Direct evidence for reduced severity of pancreatitis in the Trpc3−/− mice was obtained with the caerulein model of pancreatitis. The severity of pancreatitis is evaluated by the extent of pancreatic edema and by mistargeting of amylase to the circulation. Figs. 6a and 6b and the summary in Fig. 6c show that deletion of TRPC3 reduced the edema by about 50%. Similarly, serum amylase reported about 50% reduction in the severity of pancreatitis in TRPC3−/− animals (Fig. 6d). Importantly, the reduction in serum amylase and the severity of pancreatitis was not due to reduced level of amylase in the Trpc3−/− pancreas. Total amylase content in WT and Trpc3−/− pancreas was 3.07±0.23 and 2.98± 0.15 mU/µl, respectively.
The present study reports that TRPC3 functions as SOC in vivo to mediate significant portion of the receptor-stimulated Ca2+ influx in exocrine secretory cells; that the TRPC3-mediated Ca2+ influx affects the frequency of Ca2+ oscillations; and that excessive Ca2+ influx by TRPC3 during supramaximal receptor stimulation is toxic to acinar cells and is responsible in part to the cell stress and damage that occur in pancreatitis. Therefore, inhibition of acinar cell TRPC3 and other Ca2+ influx channels may be considered as a modality to control and reduce the severity of pancreatitis.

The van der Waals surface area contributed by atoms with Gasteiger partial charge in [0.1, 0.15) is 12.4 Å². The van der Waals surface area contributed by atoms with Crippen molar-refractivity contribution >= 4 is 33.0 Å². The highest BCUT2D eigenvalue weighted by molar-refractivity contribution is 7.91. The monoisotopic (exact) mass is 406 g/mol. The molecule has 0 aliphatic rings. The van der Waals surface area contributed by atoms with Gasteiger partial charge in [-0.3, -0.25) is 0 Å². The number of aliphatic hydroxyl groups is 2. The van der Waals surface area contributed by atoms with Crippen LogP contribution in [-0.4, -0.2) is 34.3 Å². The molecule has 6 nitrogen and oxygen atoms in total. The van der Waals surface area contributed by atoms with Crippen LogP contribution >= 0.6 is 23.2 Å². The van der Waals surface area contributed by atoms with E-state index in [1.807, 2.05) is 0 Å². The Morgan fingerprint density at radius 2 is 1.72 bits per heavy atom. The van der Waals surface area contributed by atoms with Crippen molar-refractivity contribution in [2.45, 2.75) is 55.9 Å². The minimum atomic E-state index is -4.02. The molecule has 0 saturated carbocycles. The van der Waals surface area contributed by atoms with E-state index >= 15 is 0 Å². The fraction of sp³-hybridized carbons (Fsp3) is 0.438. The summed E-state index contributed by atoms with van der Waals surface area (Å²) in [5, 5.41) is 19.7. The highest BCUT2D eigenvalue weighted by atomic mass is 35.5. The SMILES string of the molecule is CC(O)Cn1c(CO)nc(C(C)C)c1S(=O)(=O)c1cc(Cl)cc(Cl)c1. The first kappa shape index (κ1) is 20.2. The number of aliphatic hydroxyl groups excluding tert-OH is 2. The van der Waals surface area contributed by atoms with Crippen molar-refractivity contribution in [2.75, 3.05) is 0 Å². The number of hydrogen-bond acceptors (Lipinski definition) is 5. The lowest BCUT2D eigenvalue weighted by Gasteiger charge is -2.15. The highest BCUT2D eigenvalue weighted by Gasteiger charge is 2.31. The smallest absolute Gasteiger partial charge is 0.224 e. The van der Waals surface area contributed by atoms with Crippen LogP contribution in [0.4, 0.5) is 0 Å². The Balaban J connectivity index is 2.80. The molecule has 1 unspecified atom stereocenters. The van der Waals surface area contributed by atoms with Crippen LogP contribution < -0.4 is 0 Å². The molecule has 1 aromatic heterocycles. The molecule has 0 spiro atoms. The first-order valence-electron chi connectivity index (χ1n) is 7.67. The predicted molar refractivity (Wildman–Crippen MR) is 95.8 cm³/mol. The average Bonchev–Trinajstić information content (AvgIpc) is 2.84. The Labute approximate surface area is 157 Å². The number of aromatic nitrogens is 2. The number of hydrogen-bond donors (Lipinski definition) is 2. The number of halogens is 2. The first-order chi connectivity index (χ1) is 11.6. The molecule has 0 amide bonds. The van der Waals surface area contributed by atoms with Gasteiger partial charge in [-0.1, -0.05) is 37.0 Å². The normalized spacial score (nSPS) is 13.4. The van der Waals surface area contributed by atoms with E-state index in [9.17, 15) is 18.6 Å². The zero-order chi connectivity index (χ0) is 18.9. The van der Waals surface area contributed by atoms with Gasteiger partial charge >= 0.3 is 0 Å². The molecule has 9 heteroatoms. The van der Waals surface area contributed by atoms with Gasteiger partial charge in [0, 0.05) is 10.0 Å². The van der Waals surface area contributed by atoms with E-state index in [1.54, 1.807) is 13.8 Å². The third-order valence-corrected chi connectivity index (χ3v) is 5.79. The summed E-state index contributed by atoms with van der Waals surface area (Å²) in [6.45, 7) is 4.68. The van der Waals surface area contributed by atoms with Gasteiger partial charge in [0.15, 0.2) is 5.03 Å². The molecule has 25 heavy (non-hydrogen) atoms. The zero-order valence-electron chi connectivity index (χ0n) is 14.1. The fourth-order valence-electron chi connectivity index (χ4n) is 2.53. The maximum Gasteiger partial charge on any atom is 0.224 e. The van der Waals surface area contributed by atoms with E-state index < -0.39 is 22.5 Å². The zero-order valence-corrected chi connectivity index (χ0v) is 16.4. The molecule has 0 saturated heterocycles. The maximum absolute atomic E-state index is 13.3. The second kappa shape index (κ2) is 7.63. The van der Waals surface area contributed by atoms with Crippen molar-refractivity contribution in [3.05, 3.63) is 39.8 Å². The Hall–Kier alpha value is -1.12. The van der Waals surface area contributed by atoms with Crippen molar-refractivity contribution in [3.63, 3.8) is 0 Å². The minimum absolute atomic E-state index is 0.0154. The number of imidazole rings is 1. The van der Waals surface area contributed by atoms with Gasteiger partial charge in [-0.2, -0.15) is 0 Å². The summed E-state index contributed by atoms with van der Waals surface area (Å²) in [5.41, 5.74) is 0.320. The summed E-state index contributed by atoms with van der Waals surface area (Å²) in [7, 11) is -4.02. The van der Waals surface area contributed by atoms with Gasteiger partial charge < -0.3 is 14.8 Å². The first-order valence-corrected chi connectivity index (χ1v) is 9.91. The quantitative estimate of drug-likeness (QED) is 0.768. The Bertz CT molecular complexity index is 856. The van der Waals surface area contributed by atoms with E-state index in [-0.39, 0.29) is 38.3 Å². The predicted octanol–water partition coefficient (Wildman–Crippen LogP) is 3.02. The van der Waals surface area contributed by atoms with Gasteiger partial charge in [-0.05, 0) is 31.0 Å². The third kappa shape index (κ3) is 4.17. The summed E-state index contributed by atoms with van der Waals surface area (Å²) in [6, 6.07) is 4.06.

It is still a matter of debate of whether and which of the TRPCs function as SOCs. Gating of TRPCs by STIM1 13–15 and interaction of TRPCs with Orai1 19–22, 33, 34 provide compelling evidence for the function of TRPCs as SOCs. Moreover, our recent work indicate that the function of both Orai1 and TRPCs is required for the native SOC 22 and the Orai1-TRPC complex mediate both SOC and receptor-stimulated Ca2+ influx 35. Nevertheless, in spite of all these findings, a recent report claims that TRPCs, including TRPC3, do not function as SOCs 36. The current findings add significantly to this topic by showing that the native TRPC3 functions as SOC in vivo. This is particularly important, since the behavior of TRPC3 is affected by its expression level 14, 37. Thus, the native TRPC3 functions as SOC, and as such significantly contributes to receptor-stimulated Ca2+ influx in secretory glands acinar and duct cells. Interestingly, the native TRPC1 functions as SOC in salivary glands acinar and duct cells 38. In model systems TRPC1 and TRPC3 are assembled into a heteromultimer by STIM1 and the function of TRPC3 as SOC requires TRPC1 14. Together, these results suggest that native TRPC1 and TRPC3 may require the activity of each other to function as Ca2+ influx channels.